New windows can improve the comfort, energy efficiency and curb appeal of your home.
Windows. You might not think about them until there’s a problem — one breaks, or is drafty. But did you know that replacing or upgrading your windows could also improve the overall comfort of your home, as well as add value?
For example, a mid-range vinyl window replacement project costs about $17,000 — and delivers a 73 percent return on investment, according to Remodeling magazine’s 2020 Cost vs. Value Report.
So, why not replace those drafty or worn out windows, and save on those energy bills?Here are three telltale signs that it’s time to consider new windows for your home:
1. You feel a draft.
Poorly insulated windows and frames let cold air seep into your home, which can impact energy efficiency and make it more difficult to heat or cool certain rooms — potentially leading to higher energy bills.
To determine if your windows are drafty, press the palm of your hand against the edge of the window where the frame meets the wall. If you feel a draft, it’s probably time to replace them.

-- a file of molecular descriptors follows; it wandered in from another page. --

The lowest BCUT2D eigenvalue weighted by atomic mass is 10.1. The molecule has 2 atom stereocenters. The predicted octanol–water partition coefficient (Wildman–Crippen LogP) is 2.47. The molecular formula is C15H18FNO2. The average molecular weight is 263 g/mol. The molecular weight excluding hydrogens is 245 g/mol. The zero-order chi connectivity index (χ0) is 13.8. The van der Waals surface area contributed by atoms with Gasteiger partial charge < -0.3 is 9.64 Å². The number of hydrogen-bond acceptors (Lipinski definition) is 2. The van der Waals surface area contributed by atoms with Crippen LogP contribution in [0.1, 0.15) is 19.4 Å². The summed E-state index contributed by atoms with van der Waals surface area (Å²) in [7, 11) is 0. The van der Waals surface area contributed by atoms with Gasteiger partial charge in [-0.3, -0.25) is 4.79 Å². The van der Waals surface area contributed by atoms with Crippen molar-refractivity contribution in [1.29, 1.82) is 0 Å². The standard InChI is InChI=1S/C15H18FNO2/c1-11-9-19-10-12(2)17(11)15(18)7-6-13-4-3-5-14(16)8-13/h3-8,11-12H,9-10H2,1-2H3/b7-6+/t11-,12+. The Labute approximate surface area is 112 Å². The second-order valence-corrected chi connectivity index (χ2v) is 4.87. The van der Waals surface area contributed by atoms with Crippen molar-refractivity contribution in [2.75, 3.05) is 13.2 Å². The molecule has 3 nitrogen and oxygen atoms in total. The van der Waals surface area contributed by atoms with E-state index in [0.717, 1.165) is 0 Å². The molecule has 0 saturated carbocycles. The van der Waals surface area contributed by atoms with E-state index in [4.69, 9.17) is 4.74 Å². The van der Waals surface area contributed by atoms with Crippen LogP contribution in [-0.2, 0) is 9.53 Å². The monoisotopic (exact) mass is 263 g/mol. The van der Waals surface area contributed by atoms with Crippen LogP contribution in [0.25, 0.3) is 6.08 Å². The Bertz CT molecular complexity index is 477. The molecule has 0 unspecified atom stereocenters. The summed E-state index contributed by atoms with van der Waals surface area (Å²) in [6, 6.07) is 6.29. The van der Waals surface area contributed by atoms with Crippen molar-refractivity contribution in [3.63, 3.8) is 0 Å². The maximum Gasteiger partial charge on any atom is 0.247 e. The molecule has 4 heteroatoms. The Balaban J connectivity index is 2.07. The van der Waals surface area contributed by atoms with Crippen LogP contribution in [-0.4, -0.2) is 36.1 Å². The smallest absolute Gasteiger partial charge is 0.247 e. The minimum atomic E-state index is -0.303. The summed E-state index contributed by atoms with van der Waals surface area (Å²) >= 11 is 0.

2. Your window are getting up in years.
Standards for window technology have vastly improved in the last 20 years, which means even homes built in the early 2000s have room for improvement.
Today’s window options include double- and triple-pane glass and expanding foam insulation. Some also have gas fillers that insulate the pane, which reduces heat loss in the winter and retains cool air in the summer.
The EPA’s ENERGy STAR program offers energy-efficiency ratings for windows that meet strict guidelines. These ratings can help you make the most energy-efficient choices for your home and budget.
3. Your windows are in poor shape.
If you are planning to sell your home in the next few years, and it is full of old, cracked panes with warped frames that are painted shut, it’s probably worth an upgrade. New windows are a popular selling point in real estate descriptions, because they promise the triple benefit of comfort, curb appeal and energy-efficiency.
And even if you just want your house to be more attractive, new windows can do the trick, says Larry Zarker, CEO of the Building Performance Institute, which offers certifications for energy-efficient retrofits. “There is often an emotional component to these projects,” he says. “People want to upgrade the look of their home, and new windows help them do that.”